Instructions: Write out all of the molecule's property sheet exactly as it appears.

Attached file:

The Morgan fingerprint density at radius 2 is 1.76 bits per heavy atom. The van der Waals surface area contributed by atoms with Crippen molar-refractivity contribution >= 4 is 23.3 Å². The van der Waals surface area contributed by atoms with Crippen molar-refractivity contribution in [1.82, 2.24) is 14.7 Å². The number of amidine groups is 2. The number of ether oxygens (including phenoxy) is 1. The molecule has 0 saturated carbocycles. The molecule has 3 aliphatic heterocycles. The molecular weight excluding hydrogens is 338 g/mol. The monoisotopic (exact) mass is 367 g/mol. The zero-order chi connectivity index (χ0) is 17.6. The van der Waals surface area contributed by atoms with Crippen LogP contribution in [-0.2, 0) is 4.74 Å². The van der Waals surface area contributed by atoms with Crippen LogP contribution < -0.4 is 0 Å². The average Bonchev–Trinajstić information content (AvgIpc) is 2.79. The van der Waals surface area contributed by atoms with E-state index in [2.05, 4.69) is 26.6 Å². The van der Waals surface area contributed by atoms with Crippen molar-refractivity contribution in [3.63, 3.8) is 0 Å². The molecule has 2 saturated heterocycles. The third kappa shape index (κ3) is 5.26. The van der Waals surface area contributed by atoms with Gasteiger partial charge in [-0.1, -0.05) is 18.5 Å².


The Morgan fingerprint density at radius 2 is 1.76 bits per heavy atom. The van der Waals surface area contributed by atoms with Crippen molar-refractivity contribution >= 4 is 23.3 Å². The van der Waals surface area contributed by atoms with Crippen molar-refractivity contribution in [1.82, 2.24) is 14.7 Å². The number of amidine groups is 2. The number of ether oxygens (including phenoxy) is 1. The molecule has 0 saturated carbocycles. The molecule has 3 aliphatic heterocycles. The molecular weight excluding hydrogens is 338 g/mol. The monoisotopic (exact) mass is 367 g/mol. The zero-order chi connectivity index (χ0) is 17.6. The van der Waals surface area contributed by atoms with Crippen LogP contribution in [-0.2, 0) is 4.74 Å². The van der Waals surface area contributed by atoms with Crippen LogP contribution < -0.4 is 0 Å². The average Bonchev–Trinajstić information content (AvgIpc) is 2.79. The van der Waals surface area contributed by atoms with E-state index in [2.05, 4.69) is 26.6 Å². The van der Waals surface area contributed by atoms with Crippen molar-refractivity contribution in [3.63, 3.8) is 0 Å². The molecule has 2 saturated heterocycles. The third kappa shape index (κ3) is 5.26. The van der Waals surface area contributed by atoms with Gasteiger partial charge in [-0.1, -0.05) is 18.5 Å².